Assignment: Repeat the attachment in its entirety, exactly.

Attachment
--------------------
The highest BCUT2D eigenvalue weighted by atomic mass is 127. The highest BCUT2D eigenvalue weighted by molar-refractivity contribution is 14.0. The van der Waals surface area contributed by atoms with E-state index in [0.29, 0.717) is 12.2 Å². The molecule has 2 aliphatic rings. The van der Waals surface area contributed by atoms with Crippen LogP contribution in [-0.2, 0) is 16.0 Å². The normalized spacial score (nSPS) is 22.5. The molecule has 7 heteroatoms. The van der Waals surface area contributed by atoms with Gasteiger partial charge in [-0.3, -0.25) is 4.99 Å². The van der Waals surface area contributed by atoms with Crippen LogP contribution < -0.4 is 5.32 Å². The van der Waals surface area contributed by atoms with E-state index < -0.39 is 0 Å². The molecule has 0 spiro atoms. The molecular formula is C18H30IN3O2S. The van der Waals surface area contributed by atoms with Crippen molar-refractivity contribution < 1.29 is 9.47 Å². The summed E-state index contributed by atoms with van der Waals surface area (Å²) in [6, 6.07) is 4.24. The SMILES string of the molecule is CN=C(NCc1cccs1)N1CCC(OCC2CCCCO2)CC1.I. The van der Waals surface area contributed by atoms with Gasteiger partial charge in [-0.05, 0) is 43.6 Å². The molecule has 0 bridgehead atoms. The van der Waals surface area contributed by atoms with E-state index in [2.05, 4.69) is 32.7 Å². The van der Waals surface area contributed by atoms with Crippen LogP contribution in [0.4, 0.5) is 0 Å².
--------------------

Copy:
The highest BCUT2D eigenvalue weighted by atomic mass is 127. The highest BCUT2D eigenvalue weighted by molar-refractivity contribution is 14.0. The van der Waals surface area contributed by atoms with E-state index in [0.29, 0.717) is 12.2 Å². The molecule has 2 aliphatic rings. The van der Waals surface area contributed by atoms with Crippen LogP contribution in [-0.2, 0) is 16.0 Å². The normalized spacial score (nSPS) is 22.5. The molecule has 7 heteroatoms. The van der Waals surface area contributed by atoms with Gasteiger partial charge in [-0.3, -0.25) is 4.99 Å². The van der Waals surface area contributed by atoms with Crippen LogP contribution < -0.4 is 5.32 Å². The van der Waals surface area contributed by atoms with E-state index < -0.39 is 0 Å². The molecule has 0 spiro atoms. The molecular formula is C18H30IN3O2S. The van der Waals surface area contributed by atoms with Crippen molar-refractivity contribution < 1.29 is 9.47 Å². The summed E-state index contributed by atoms with van der Waals surface area (Å²) in [6, 6.07) is 4.24. The SMILES string of the molecule is CN=C(NCc1cccs1)N1CCC(OCC2CCCCO2)CC1.I. The van der Waals surface area contributed by atoms with Gasteiger partial charge in [-0.05, 0) is 43.6 Å². The molecule has 0 bridgehead atoms. The van der Waals surface area contributed by atoms with E-state index in [2.05, 4.69) is 32.7 Å². The van der Waals surface area contributed by atoms with Crippen LogP contribution in [0.4, 0.5) is 0 Å².